I think what really drew me to that stencil design is that it’s similar to this quilt that I’d love to make someday.  I’ve been semi-planning a gray-and-brights color scheme for the dining room.  Soon my table runner will finally fit in!

Patchwork Table Runner

Well, semi-soon-ish.  Painting with little brushes on textured walls is a pain.

sarahsigres

An “Uncork and Create” Date

Leave a comment

Recently my husband and I went on an interesting date to the Uncork and Create studio in downtown Charleston, WV.  My friend Rebecca Recco was our art instructor, which made the class that much more fun.  No artistic ability is needed to attend, thankfully!  We were led step-by-step through the entire process, and Rebecca shared lots of tips along the way.  You can see the example painting of “My Heart is in WV” to the far left, with Rebecca’s in progress work in the middle and Jay’s canvas to the right.  (The paintings on the wall behind are also Rebecca’s.)

Uncork and Create in Progress

Everything you need for the painting is supplied, and class members are encouraged to bring their own wine and snacks.  Our class was filled with couples, families and friends.  I think next time I might like to bring our daughters, too.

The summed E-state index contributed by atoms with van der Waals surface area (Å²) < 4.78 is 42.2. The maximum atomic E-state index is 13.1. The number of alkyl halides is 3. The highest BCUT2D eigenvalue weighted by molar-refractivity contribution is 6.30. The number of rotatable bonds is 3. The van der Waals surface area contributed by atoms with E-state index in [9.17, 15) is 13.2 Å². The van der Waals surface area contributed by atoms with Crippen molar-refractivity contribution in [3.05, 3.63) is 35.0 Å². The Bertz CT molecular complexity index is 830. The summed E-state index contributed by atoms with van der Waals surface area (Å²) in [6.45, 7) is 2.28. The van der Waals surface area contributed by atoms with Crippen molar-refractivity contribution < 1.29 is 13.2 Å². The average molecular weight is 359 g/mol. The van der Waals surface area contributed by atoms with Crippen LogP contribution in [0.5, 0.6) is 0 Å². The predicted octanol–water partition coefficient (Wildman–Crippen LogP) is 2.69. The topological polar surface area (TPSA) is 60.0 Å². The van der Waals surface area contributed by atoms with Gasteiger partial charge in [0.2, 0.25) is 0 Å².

Uncork and Create Class

If you’d like to attend, check their calendar to see what paintings are being offered.  You can even arrange parties for fundraising, birthdays or work events.

Uncork and Create Date

We had a great time and plan to go back!

sarahsigres

Painting Hallway Stripes

8 Comments

I started with a really ordinary white hallway and about a third of a gallon of leftover paint. Witness the boring hallway:

Hallway Before

Not a lot going for it, huh?  Since our walls are 70s era textured, I didn’t bother with painters tape.  I’ve never been able to keep paint from bleeding under it and making more work rather than less.  If you have nice flat walls though, you might want to try Young House Love’s stripes tutorial.  If you live with textured walls, keep reading!  Painting stripes will take a bit longer, but you can do it.

I made lines six inches apart, starting at the baseboard at the bottom of the wall, using a level to make sure everything stayed straight.

Painting a Striped Hallway - Keeping it Level

Then I just marked with a pencil.

Painting a Striped Hallway - Marking Lines